It is not a VGA chip in the sense that it doesn't use the same internal working than the real (old) VGA chips. But that should be the case of most other graphic card today I suppose. But, it is VGA compatible.

VGA is realy just a specification, just like VESA VBE or DirectX 10 Certified graphic card.

Reply Score: 1

RE[2]: Comment by abstraction
by theosib on Thu 23rd Apr 2009 15:18 UTC in reply to "RE: Comment by abstraction"
theosib Member since:
2006-03-02

As the original architect of the way VGA is done on this board, perhaps I can offer an explanation.

There is perhaps a more straightforward way of implementing VGA than the way we did it. The direct route would require two components. One piece is the host interface that interprets I/O and memory accesses from PCI and manipulates graphics memory appropriate. The other piece is a specialized video controller that is able to translate text (which is encoded in two bytes as an ASCII value and color indices) in real-time into pixels as they're scanned out to the monitor. This is actually how others still do it.

To us, VGA is legacy. It should be low-priority and have minimal impact on our design. We didn't want to hack up our video controller in nasty ways (or include alternate logic) for such a purpose, and we didn't want to dedicate a lot of logic to it. Doing it the usual way was going to be too invasive and wasteful. Also, we want eventually to do PCI bus-mastering, which requires some high-level control logic, typically implemented in a simple microcontroller.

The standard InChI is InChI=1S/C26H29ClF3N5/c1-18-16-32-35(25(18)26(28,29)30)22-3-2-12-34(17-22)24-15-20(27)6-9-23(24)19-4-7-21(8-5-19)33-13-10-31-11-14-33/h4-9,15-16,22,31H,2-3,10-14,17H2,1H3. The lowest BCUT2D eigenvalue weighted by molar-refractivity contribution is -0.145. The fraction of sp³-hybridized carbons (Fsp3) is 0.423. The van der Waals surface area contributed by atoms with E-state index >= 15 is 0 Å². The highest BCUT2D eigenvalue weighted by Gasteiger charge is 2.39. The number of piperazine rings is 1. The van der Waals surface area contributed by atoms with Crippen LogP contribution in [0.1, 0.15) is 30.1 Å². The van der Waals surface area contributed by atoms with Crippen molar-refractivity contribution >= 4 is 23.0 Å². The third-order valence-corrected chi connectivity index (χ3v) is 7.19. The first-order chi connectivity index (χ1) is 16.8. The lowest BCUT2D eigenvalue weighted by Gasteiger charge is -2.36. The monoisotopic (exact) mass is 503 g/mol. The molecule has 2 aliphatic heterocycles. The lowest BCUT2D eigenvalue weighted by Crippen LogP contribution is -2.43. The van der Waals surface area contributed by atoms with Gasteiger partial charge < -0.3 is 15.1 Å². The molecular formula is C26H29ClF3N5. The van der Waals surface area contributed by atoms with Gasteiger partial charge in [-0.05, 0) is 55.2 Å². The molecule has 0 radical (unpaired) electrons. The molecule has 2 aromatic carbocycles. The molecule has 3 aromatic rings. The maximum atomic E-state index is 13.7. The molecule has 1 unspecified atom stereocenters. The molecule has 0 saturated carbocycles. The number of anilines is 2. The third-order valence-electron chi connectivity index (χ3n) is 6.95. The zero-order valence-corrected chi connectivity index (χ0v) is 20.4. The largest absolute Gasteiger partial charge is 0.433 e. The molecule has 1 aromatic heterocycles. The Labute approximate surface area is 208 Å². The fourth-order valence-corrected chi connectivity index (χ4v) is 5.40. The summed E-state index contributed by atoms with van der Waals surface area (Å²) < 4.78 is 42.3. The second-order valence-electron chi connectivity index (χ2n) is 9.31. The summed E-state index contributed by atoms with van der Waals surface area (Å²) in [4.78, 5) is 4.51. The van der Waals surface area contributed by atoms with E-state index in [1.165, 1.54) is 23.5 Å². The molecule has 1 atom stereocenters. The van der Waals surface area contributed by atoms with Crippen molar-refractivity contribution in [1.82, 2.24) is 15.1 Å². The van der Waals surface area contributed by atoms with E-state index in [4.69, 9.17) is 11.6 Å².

So we thought, if we're going to have a microcontroller anyhow, why not give it dual purpose. When in VGA mode, the uC we designed (which we call HQ) intercepts and services all PCI traffic to OGD1. Microcode we wrote interprets the accesses and stores text appropriately in graphics memory. Then, to avoid hacking up the video controller, we actually have HQ perform a translation from the text buffer to a pixel buffer over and over in the background. Its input is VGA text. Its output is pixels suitable for our video controller.

Aside from the logic reduction, this has other advantages. The screen resolution as seen by the host is decoupled from the physical display resolution. So while VGA thinks it's 640x400, the monitor could be at 2560x1600, without the need for a scaler. It's easily programmable, and we have complete control over how the text is processed into pixels; for instance, we could have HQ do some scaling or use a higher-res font different from what the host thinks we're using.

We call it emulation because, in a way, our VGA is implemented entirely in software, albeit microcode that's loaded into or own microcontroller.

Reply Score: 15

RE[3]: Comment by abstraction
by abstraction on Thu 23rd Apr 2009 16:26 UTC in reply to "RE[2]: Comment by abstraction"
abstraction Member since:
2008-11-27

Thank you for a very good explanation. Keep up the good work!

Reply Score: 1

Don't forget the LinuxFund
by theosib on Fri 24th Apr 2009 01:39 UTC
theosib
Member since:
2006-03-02

I forgot to mention this:
http://www.linuxfund.org/projects/ogd1/

Linux Fund is raising funds to buy 10 OGD1 boards (at cost) for developers.

Edited 2009-04-24 01:39 UTC

Reply Score: 1

I'm sold
by helf on Sat 25th Apr 2009 19:12 UTC
helf
Member since:
2005-07-06

That is good enough for nethack ;)

Reply Score: 2